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Being a Student at the House of Education in 1921 by Bonnie Buckingham

07 May 2017 4:17 AM | Anonymous member (Administrator)

    Have you ever wondered what it would have been like to be at the House of Education in Ambleside as a student teacher? Here are the requirements:

    Prospective candidates, who were not admitted under the age of 18, entered the House of Education in January. Each must have had a sound education and had taken an entrance exam in order to be educated to become a Primary Governess (not primary care, but rather the teaching of 6 – 10 year olds) or for a  Secondary Governess (upper grades: 10 – 17 or 18 years old) or to be Mistresses of the PUS schools or classes, and Mistresses in Secondary Schools. In becoming a primary or secondary governess, past certificates of attainments would determine which you qualified for. The course of study was for two years. Each of the two years consisted of three terms and three vacations. Seniors spent a summer in probationary teaching and Juniors were expected to spend some weeks in France. At the end, the student sat for the House of Education Certificate, which may be first, second, or third class. This certified teaching 6 year olds to 17 or 18, depending on Primary or Secondary levels. The student teacher also showed an enthusiasm for childhood to receive the certificate. In Charlotte’s words, this showed the work and training as heart-felt service to God.

     During the course of study, the students were required to write three papers, dealing with the history of education, practical methods, and theory of education. The final certificate depended on these papers. The aim of education, as presented to the students, is to produce a human being at his best—physically, mentally, morally, and spiritually quickened by religion, and with some knowledge of nature, art, literature, and manual work. Each student teacher undergoes Criticism Lessons and a lesson that is examined by an Inspector. On Thursday mornings, two or three students give Lessons for Criticism before the other students and staff. Miss Mason calls upon those present to criticise the lessons, finally summing them each up herself. The marks went towards the final certificate. On every Tuesday evening,  one of the students reads a paper dealing with a given author or composer, illustrated by readings or performances from his works. These evenings are known as "Scale How Tuesdays.” Some of these are in the Parent’s Review, labeled “Scale How Tuesdays.” Also, students took weekly charge, two at a time, of the girls (classroom pupils) who boarded while in the Practising School.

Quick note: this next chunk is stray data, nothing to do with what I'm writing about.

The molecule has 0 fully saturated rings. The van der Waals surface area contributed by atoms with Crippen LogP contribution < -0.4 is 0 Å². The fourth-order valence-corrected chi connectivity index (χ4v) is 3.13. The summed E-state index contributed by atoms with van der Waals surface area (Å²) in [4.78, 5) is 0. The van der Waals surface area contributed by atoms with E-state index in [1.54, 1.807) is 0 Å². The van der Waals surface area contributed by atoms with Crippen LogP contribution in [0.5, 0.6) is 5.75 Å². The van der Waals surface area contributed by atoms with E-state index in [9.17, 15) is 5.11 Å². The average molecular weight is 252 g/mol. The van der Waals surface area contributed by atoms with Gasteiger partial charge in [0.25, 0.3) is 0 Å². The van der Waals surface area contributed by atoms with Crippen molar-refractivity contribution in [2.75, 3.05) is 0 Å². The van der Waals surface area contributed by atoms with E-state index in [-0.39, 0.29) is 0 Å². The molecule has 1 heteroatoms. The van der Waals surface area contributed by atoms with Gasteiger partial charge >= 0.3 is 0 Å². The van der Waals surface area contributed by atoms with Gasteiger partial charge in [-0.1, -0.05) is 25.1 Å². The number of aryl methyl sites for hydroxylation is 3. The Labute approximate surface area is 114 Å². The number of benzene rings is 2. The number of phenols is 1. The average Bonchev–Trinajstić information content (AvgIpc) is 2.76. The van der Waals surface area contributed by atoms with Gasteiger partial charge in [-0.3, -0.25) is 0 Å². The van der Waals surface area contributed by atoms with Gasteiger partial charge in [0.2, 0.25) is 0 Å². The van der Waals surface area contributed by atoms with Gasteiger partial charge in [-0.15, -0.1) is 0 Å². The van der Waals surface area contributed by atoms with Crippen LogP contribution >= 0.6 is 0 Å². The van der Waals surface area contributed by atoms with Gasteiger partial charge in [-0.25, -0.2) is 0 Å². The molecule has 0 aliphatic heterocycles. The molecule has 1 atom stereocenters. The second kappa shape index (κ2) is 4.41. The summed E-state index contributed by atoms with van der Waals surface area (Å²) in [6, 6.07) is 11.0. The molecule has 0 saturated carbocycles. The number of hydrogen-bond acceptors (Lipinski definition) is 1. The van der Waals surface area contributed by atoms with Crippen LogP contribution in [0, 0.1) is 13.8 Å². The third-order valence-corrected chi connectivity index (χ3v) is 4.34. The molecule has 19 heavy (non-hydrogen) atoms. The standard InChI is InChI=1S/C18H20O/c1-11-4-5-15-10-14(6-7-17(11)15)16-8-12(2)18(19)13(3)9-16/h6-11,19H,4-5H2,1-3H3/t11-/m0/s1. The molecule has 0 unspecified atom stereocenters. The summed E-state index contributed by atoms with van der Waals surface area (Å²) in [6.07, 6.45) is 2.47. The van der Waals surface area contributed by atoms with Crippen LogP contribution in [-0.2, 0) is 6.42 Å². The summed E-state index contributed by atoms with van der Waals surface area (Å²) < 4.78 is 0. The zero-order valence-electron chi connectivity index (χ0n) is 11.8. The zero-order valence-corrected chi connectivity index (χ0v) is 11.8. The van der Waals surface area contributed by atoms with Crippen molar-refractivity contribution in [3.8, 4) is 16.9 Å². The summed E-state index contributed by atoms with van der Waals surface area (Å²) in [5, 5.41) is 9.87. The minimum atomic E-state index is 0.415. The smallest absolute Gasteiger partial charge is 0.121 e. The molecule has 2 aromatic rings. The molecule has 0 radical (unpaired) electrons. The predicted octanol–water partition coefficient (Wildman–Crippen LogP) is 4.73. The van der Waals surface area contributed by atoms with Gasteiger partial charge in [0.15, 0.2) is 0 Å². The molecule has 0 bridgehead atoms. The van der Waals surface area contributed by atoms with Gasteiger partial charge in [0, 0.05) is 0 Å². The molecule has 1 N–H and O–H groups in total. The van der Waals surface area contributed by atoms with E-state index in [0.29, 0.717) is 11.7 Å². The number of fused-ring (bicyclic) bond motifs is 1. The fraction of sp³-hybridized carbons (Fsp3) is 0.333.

They learned all subjects from learning to play the piano to great pains taken for elementary Greek, Latin, French, German, and Italian for excellent accents and fluency. This was tested orally.  Every student was required to keep a Nature Notebook and a Nature Lore Certificate assured the knowledge which should enable the teacher to gratify the intelligent curiosity of children, and to introduce her older pupils to the delightful pursuits of the field naturalist. This nature study is supplemented by definite scientific teaching in botany, biology, geology, astronomy, etc.

     There were difficulties, which a former H.E. student, Miss O’Ferrall, wrote in 1922: 

I believe that two of the difficulties of many parents who teach or have their children taught at home are (1) the choice of books, and (2) the fact that they don't know how their children stand with regard to other children of their own age. She presented the curriculum which was sent out as one joined the PNEU and how to do it (The Work and Aim of the Parents’ Union School link listed below). None of us can study at  the House of Education today but as Miss O’Ferrall encourages us from 1922: It must not be imagined from this that Scale How Students are the only people allowed to teach on this method. This is far from the case. Many parents have a governess who has studied the methods under Miss Mason herself, but a great many do not, for the demand for students far exceeds the supply, and there are hundreds of mothers and other people using the method who have never had the opportunity of Ambleside training. 

     Miss O’Ferrall  concludes with these words which we should take to heart: 

I can only say that the more I know of these ideals the more wonderful I find them to be and the more you study them the more you will realise the truth of our motto: "Education is an atmosphere, a discipline, a life."

      Can you  imagine being at Scale How with Charlotte Mason observing your teaching in a Criticism Lesson or asking her all your questions? Read about one of her student’s experience in the Parents’ Review:  Miss Mason of the House of Education by R.A.Pennethorne Volume 34, 1923, pgs.73-77.  ( https://www.amblesideonline.org/PR/PR34p073InMemoriam.shtml)

From these Parents’ Reviews:

- The House of Education by Charlotte Mason (London: PNEU, 1921?), 1921?, pgs. 61-66 https://www.amblesideonline.org/PR/PR32p066HofEd.shtml

- The Work and Aims of the Parents' Union School  by Miss O'Ferrall (Ex-student H.E.) Volume 33, no. 11, November 1922, pgs. 777-787 https://www.amblesideonline.org/PR/PR33p777WorkAimsofPUS.shtml

- Training Lessons to Mothers by The Lady Isabel Margesson Volume 4, 1893/94, pgs. 17-24  https://www.amblesideonline.org/PR/PR04p017LessonsMothers.shtml

© 2017 Bonnie Buckingham

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